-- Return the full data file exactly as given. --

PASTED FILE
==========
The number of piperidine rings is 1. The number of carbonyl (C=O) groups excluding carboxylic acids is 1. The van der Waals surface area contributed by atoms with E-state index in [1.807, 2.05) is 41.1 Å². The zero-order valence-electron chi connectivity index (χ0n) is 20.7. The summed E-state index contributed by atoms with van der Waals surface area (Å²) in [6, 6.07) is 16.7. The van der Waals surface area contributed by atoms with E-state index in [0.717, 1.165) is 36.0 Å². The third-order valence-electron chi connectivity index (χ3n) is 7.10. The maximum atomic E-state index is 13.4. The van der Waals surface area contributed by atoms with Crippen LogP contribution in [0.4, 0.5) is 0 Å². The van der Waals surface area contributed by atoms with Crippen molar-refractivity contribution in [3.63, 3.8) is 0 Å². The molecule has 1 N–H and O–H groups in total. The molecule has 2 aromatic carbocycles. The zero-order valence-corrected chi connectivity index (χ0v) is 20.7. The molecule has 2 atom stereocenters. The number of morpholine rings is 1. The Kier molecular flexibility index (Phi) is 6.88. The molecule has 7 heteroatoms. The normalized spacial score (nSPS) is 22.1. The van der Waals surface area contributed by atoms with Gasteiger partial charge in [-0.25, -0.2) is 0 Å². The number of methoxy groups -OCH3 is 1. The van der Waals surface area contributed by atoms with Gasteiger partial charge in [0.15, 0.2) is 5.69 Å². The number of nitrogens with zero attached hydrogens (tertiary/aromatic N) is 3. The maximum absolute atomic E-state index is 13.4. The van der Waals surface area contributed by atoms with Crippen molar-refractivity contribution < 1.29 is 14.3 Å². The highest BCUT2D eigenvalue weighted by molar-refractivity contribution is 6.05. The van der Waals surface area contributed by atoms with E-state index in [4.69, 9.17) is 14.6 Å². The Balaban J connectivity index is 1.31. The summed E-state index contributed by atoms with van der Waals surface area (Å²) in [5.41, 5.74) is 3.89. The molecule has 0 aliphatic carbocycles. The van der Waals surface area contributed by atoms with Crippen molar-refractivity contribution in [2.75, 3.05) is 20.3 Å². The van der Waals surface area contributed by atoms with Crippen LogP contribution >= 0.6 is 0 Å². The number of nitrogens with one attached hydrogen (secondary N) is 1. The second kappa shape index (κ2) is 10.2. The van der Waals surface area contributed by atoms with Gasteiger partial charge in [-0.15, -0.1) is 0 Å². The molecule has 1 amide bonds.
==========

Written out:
The number of piperidine rings is 1. The number of carbonyl (C=O) groups excluding carboxylic acids is 1. The van der Waals surface area contributed by atoms with E-state index in [1.807, 2.05) is 41.1 Å². The zero-order valence-electron chi connectivity index (χ0n) is 20.7. The summed E-state index contributed by atoms with van der Waals surface area (Å²) in [6, 6.07) is 16.7. The van der Waals surface area contributed by atoms with E-state index in [0.717, 1.165) is 36.0 Å². The third-order valence-electron chi connectivity index (χ3n) is 7.10. The maximum atomic E-state index is 13.4. The van der Waals surface area contributed by atoms with Crippen LogP contribution in [0.4, 0.5) is 0 Å². The van der Waals surface area contributed by atoms with Crippen molar-refractivity contribution in [3.63, 3.8) is 0 Å². The molecule has 1 N–H and O–H groups in total. The molecule has 2 aromatic carbocycles. The zero-order valence-corrected chi connectivity index (χ0v) is 20.7. The molecule has 2 atom stereocenters. The number of morpholine rings is 1. The Kier molecular flexibility index (Phi) is 6.88. The molecule has 7 heteroatoms. The normalized spacial score (nSPS) is 22.1. The van der Waals surface area contributed by atoms with Gasteiger partial charge in [-0.25, -0.2) is 0 Å². The number of methoxy groups -OCH3 is 1. The van der Waals surface area contributed by atoms with Gasteiger partial charge in [0.15, 0.2) is 5.69 Å². The number of nitrogens with zero attached hydrogens (tertiary/aromatic N) is 3. The maximum absolute atomic E-state index is 13.4. The van der Waals surface area contributed by atoms with Crippen molar-refractivity contribution < 1.29 is 14.3 Å². The highest BCUT2D eigenvalue weighted by molar-refractivity contribution is 6.05. The van der Waals surface area contributed by atoms with E-state index in [4.69, 9.17) is 14.6 Å². The Balaban J connectivity index is 1.31. The summed E-state index contributed by atoms with van der Waals surface area (Å²) in [5.41, 5.74) is 3.89. The molecule has 0 aliphatic carbocycles. The van der Waals surface area contributed by atoms with Crippen molar-refractivity contribution in [2.75, 3.05) is 20.3 Å². The van der Waals surface area contributed by atoms with Crippen LogP contribution >= 0.6 is 0 Å². The number of nitrogens with one attached hydrogen (secondary N) is 1. The second kappa shape index (κ2) is 10.2. The van der Waals surface area contributed by atoms with Gasteiger partial charge in [-0.15, -0.1) is 0 Å². The molecule has 1 amide bonds.